Thursday, December 6, 2012

Tell Senator Cantwell...

... That you want better access to the North Cascades National Park so she should back a plan to re-establish the Stehekin Valley Road.

From a Seattle Times article last September:
"Asked about the {American Alps} proposal, Sen. Maria Cantwell was noncommittal. 'Senator Cantwell wants to increase use and access to the North Cascades National Park ... ,' her spokesman Jared Leopold said Friday. 'She looks forward to input from the community on how best to do that.'"

Despite their long-time opposition to re-opening the road, the North Cascades Conservation Council, the main proponents of expanding the park, wants better access to the park land which they view as underdeveloped and lacking in visitors.

Follow the logic? Neither do we! On your next trip Stehekin, asks some locals if they can explain it....

Tuesday, November 27, 2012

Another AALP push?

Now that the elections are over, it sounds like the North Cascades Park expansion proponents are preparing to jump start their failed campaign in the spring of 2013.

Here's the latest from Jim Davis of American Alps:
Unfortunately, congressional redistricting has thrown American Alps a big political surprise this year. Until now, we have been working with Congressman Larsen in the 2nd Congressional district. Redistricting has now placed 95% of the American Alps proposal area in the new 1st Congressional district, with the remaining 5% moving to Congressman Reichert’s new district. Major action on American Alps is on hold until after the November 2012 election, when we will know who the new representative will be from the 1st Congressional district.

Democrat Susan DelBene was narrowly elected for the new district so come the new year feel free to contact her about this unnecessary and costly proposal.
Meanwhile stay tuned to NOPE over the winter to see what comes of the next push by the AALP supporters.

Monday, November 21, 2011

Losing sight?

Here's a fresh quote from the North Cascade Conservation Council's AALP blog:

"Many traditional allies of wilderness and lands protection have lost sight of who/what the real threats to the glorious North Cascades are, and rise in opposition (be it direct, or behind a cloak) to American Alps. It is baffling and disappointing.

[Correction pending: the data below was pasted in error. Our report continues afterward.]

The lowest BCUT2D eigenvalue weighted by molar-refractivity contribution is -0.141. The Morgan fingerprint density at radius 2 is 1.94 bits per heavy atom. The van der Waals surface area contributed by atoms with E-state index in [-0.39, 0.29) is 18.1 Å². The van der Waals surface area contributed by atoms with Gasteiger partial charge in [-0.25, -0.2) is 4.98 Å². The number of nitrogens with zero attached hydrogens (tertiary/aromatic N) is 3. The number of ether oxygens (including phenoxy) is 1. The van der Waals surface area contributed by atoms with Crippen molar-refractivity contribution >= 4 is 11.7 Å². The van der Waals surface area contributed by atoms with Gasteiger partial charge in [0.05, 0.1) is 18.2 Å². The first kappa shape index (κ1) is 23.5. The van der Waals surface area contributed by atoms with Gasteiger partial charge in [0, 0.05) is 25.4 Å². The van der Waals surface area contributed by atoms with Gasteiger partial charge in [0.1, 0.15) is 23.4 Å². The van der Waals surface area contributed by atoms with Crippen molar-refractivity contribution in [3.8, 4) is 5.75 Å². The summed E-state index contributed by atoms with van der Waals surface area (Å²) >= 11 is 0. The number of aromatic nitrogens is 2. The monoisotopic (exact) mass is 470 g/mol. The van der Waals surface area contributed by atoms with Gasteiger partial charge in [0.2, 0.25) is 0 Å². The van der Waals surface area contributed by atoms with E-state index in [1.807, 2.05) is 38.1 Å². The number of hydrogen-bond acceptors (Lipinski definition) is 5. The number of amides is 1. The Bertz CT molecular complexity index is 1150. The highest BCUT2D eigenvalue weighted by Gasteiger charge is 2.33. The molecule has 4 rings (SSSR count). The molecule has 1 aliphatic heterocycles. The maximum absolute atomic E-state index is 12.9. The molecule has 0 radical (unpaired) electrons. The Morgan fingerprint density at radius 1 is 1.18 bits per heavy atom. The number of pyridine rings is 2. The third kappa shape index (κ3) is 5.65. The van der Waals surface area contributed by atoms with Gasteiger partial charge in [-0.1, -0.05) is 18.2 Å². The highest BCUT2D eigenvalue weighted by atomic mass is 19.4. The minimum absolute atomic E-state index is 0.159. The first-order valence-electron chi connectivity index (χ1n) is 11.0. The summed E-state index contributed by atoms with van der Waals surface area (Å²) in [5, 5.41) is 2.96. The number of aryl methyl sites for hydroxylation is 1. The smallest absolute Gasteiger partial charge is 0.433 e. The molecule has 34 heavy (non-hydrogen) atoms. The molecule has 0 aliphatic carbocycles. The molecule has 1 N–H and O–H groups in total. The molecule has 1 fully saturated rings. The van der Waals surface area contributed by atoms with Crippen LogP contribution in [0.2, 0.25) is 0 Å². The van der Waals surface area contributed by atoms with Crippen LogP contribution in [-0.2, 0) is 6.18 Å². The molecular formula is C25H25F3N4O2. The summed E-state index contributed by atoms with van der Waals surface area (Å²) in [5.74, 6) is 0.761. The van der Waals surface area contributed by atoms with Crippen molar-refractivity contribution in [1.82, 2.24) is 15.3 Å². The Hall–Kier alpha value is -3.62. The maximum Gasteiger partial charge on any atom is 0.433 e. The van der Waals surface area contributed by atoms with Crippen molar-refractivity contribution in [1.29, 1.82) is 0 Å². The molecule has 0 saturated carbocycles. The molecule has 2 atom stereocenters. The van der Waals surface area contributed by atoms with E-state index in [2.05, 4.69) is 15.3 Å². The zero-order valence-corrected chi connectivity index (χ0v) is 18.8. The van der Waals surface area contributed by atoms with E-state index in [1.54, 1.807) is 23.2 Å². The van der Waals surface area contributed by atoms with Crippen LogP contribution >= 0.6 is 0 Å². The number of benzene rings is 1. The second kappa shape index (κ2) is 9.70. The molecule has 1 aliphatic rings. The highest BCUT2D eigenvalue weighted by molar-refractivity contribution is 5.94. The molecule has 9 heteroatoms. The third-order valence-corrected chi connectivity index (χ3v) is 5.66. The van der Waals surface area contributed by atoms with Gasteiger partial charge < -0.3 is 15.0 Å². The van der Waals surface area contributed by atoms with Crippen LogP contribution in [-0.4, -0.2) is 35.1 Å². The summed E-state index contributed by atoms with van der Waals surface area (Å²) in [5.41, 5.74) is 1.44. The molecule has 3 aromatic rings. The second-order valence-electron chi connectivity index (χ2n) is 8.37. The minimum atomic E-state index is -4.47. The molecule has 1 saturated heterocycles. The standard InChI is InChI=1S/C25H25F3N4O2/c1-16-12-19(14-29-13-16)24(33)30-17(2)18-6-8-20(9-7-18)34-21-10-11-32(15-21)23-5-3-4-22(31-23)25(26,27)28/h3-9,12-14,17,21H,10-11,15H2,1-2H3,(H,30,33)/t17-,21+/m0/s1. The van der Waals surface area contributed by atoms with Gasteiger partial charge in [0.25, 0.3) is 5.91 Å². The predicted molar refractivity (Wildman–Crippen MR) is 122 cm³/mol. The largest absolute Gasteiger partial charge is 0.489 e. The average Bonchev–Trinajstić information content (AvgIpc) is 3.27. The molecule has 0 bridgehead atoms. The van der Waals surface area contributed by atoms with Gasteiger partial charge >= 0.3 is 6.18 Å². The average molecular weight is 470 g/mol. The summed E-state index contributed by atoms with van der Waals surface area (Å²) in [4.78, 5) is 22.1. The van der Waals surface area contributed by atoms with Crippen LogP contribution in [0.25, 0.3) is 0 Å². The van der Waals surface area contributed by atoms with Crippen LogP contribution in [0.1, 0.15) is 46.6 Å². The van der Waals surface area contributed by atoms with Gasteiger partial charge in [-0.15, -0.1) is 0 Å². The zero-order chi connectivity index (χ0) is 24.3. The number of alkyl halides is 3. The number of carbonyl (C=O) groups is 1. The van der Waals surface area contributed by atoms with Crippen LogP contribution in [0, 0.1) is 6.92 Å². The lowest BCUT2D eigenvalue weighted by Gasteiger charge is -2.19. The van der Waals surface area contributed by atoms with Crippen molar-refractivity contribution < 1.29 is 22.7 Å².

"Talk about egos and big dollars run amok …"
– NC3 board member Tom Hammond

It does makes one wonder why other Northwest conservation groups are not backing the park expansion proposal? Aside from the rants and accusations of the proponents...

Friday, November 11, 2011

A view from Marblemount

Here's a little snippet from an article printed last month in the Skagit Valley Herald:

The threat of restrictions has raised concerns among some, including Marblemount business owner Don Clark. His family has owned Skagit River Resort since before the park was formed.
He watched firsthand the original proposal for the park, which promised economic prosperity, but instead shut out industries like logging and depressed nearby towns. Ideas like a tram, expansive trails and visitor centers didn't happen, he said.
"With every five-year plan revision they've removed more of what was promised," Clark said.
He doesn't believe the expansion would do anything but restrict use and hurt the area, which is already struggling to stay viable.
With a federal budget crunch, the last thing politicians will spend money on is developing a national park, he said.
"What is the economic climate in the U.S. right now? he said. "The U.S. government is busted and they're not taking on things like this. What guarantee do these communities have that a single dime would be spent in their communities when this designation occurs?"

Wednesday, October 5, 2011

Deflating the expansion

North Cascades National Park expansion proponents have scaled back their plans due to widespread opposition, especially over in the Methow Valley. The proposal has been scaled back by 109,000 acres with the new park boundary now being placed at Washington Pass.
This change is certainly indicative of the lack of support for the expansion let alone the overwhelming opposition to it. Nonetheless, the proposal is still out there, looking for a congressional backer foolish enough to tack this unnecessary project in the form of some rider on some unrelated bill.

Here's an article opposing the plan that ran recently in the Everett Herald:

One-sided proposal goes too far

By Victor Garcia
An environmental group from Seattle is proposing changes to land use in Skagit and Whatcom counties via the American Alps Legacy Proposal (AALP). As a lifetime hiker, sportsman and conservationist, I am for protecting wilderness and habitat but feel that this proposal crosses over to a bridge-burning case of protection for protection's sake and will actually do harm to both visitor numbers and the recreation-based economy of the Highway 20 corridor.

Much of this area is already covered by considerable environmental protections and AALPS will distract from the harder work of protecting areas with little or no protection. Certain provisions in this draft proposal will damage the important alliances between diverse user groups that build coalitions for preservation that benefits all user groups, including wildlife.